Does your organization start with “why?”
For the next week, place a post-it note in your workspace. Stick it somewhere prominent, where you’ll notice it before taking calls or writing your newsletter. On that note, write in bold letters your organization’s why.
Nonprofit leaders think about their why a lot and may even have it down to a snappy sentence or two. But often, when asked about our organization’s work, our brains naturally dive into the what and how. When we start with our why instead, we’re far more likely to inspire folks to engage with our cause.
That’s what author Simon Sinek pointed out in his 2014 Ted Talk, “How Great Leaders Inspire Action.” He found that most organizations package information about themselves in the exact wrong order, leading with the fuzziest information and keeping their why close to the vest. However, he found that the organizations that clearly named the why behind their mission inspired more engagement.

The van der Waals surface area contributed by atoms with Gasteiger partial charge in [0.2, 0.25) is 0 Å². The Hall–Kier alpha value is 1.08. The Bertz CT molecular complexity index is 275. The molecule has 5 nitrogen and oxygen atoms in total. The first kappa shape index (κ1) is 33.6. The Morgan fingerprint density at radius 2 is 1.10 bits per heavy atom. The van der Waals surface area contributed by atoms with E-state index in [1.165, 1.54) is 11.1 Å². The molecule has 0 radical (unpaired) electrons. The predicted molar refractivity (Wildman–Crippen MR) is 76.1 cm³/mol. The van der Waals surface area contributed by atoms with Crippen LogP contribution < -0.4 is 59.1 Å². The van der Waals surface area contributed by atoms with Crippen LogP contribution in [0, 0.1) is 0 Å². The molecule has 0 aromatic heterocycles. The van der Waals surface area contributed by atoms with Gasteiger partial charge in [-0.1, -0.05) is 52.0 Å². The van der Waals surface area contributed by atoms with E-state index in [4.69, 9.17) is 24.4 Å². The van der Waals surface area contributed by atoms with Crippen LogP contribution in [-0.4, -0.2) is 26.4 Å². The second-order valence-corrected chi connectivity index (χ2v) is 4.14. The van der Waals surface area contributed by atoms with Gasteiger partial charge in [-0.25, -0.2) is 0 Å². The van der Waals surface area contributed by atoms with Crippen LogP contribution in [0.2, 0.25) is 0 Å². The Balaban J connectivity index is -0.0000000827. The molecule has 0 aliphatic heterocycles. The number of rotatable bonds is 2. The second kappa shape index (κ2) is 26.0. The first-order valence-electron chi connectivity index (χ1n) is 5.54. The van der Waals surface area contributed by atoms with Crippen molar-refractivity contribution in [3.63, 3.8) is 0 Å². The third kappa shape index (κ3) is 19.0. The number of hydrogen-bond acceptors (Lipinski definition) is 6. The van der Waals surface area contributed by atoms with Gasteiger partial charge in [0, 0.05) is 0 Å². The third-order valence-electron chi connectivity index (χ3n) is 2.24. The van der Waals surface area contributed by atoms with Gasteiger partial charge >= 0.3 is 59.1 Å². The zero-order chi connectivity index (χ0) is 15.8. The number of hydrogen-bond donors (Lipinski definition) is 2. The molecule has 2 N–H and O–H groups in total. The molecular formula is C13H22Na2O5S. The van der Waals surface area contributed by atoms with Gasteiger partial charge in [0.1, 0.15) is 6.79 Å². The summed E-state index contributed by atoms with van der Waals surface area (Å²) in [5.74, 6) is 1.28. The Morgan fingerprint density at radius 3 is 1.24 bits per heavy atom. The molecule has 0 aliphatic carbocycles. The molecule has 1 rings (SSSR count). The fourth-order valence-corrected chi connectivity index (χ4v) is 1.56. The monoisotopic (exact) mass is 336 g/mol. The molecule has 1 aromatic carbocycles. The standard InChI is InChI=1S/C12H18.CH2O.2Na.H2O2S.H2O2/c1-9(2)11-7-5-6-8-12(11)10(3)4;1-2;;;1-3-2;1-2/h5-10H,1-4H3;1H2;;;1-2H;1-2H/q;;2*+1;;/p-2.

Let’s imagine an organization that works with unhoused communities. A what-first campaign might say, “We work to reduce homelessness in our city.” On the other hand, why-first messaging sounds like, “We work to expand access to housing and resources for unhoused people, to create a world where every human being has the promise of safety, dignity, and rest.”
People are more interested in knowing your why — in hearing about the world your visionary team hopes to create — so they can imagine themselves as a part of it.
So try using that sticky note this week, and notice what happens to your organization’s voice when you let your cause take the lead.